Do you use social media of any sort? I use FB as a way to keep in contact with dear friends in other parts of Australia. There are all sorts of ways these days to maintain the friendships one builds - skype, instagram, twitter.

And of course, Beyond Blue is a great way to get a network of people for support. The only down side is we can't really get to know each other outside of the forums. In some ways this is good for those who like to maintain their sense of safety, anonymity and distance.

Keep reaching out to us here, if and when you want to Cherryorchard. No pressure on you at all. Just know you are not alone in how you feel.

Kind regards


PamelaR: Thanks so much for your absolutely lovely response. I will read it again later when I have time to absorb it more thoroughly. Well, although I mentioned we have moved around quite a bit, we have actually settled now, and have been in this suburb for 3.5 years! Which is great and it's providing more opportunities to make connections.

What has changed however is that I was working and studying part time, but I finished my study about two weeks ago. I left my part time job prior to that so I could actually have the time to complete my final capstone assignment. So I am home full time right now, probably for about another 6 weeks until I get my uni results and then look for some temp work.

I relate very much to what you say- my husband is great but I seem to desperately need to talk to other people too. It sounds a bit greedy I know! He doesn't so much need others to talk to. A little bit, but not in an overwhelming way like I do.

Like you, in the past I think I probably did seem aloof/in control/self contained, which as you know can exacerbate the problem. People think I am so calm and gentle but inside I am in turmoil sometimes but I feel like there's no real way I can express that.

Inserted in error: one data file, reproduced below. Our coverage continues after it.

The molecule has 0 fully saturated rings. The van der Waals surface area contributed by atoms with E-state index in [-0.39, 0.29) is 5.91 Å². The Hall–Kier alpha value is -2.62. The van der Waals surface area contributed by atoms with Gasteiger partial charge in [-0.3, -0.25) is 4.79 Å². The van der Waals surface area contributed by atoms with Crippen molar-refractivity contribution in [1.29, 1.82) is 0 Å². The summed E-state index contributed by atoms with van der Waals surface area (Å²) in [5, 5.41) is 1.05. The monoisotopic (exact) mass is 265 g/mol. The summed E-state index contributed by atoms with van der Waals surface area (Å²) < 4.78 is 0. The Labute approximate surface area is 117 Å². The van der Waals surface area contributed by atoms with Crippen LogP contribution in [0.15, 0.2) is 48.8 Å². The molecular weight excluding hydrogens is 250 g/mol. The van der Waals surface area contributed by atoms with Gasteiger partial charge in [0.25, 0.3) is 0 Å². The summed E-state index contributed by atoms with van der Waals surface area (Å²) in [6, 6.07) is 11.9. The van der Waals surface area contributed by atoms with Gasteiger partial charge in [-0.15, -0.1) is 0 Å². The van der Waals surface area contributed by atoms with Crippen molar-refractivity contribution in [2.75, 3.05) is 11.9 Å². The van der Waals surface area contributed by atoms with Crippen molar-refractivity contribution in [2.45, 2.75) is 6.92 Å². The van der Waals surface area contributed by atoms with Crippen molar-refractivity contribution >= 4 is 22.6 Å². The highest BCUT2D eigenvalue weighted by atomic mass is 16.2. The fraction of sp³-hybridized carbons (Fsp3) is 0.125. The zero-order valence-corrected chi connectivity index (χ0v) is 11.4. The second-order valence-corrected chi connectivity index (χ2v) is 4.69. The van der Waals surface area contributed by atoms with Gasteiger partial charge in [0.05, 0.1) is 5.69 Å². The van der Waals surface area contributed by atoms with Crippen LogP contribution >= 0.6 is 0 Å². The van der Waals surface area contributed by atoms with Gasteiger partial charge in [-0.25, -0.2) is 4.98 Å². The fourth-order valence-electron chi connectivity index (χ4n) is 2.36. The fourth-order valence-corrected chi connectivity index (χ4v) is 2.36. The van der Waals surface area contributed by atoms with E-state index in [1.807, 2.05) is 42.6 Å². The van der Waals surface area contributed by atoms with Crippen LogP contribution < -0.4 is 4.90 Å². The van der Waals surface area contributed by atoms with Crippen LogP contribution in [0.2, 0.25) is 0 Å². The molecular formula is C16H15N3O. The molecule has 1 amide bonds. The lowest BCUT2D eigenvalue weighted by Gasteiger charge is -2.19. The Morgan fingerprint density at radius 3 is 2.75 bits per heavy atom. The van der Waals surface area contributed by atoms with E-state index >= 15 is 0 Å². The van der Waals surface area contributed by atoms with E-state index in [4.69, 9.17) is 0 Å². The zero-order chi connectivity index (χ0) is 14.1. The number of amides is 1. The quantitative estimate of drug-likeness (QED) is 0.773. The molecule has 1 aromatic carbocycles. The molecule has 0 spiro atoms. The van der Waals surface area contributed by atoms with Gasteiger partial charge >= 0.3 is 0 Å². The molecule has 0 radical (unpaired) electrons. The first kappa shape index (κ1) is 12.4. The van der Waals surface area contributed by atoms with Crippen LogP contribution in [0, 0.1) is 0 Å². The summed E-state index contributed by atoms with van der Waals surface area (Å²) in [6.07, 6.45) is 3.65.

Thank you again for your kind response, it really means a lot to me.

If I don't pick up soon I will probably seek help from a professional.

Cheers πŸ™‚

Blue Voices Member
Blue Voices Member

Hi Cherryorchard,

welcome to the site.

finding and making new friends is never an issue for children. For adults it is a different story. For discerning adults extra difficult.

having some level of control over the first contact maybe helpful and this may also allow for a gradual familiarity to take place. Some suggestions:

1. Neighbours. Informal breakfast, morning or afternoon tea can be nice. It is rather one to one meeting. This is usually very fast and effective way of making friends.

2. Volunteering. This usually provides an opportunity for meeting many people. Friendships develop naturally but slowly. There are volunteering organisations in every state. Local councils and libraries should have info. Following areas of your interests or whatever makes you smile is a good guide. Be aware people with different agendas (career step, professional achievements, etc) would be attracted to these organisations also.

3. Societies, such as historical and genealogical societies. Similarly people may have very subject focused agendas for joining in but friendships could develop there too.

4. Rec centres. Swimming pools, gyms, etc have activities for different age groups and fitness levels. This would be less goal focused environment. After seeing the same faces regularly, people make small talks and connect.

5. Focused groups, eg Tai Chi, toast masters, etc. those groups are oscillate around a common goal or interest. They are usually very supportive and welcoming of new members. Making friends there would be relatively easy and fast.

6. Enrolling to short courses, lectures or events such as writers festival, u3age, etc.

7. Use social media such as Facebook, LinkedIn, tweeter, instagram, etc - be careful with this one though, there could be privacy issues, unwanted attention issues, etc. however in both Facebook and LinkedIn you would be able to find β€œgroups” around different interests.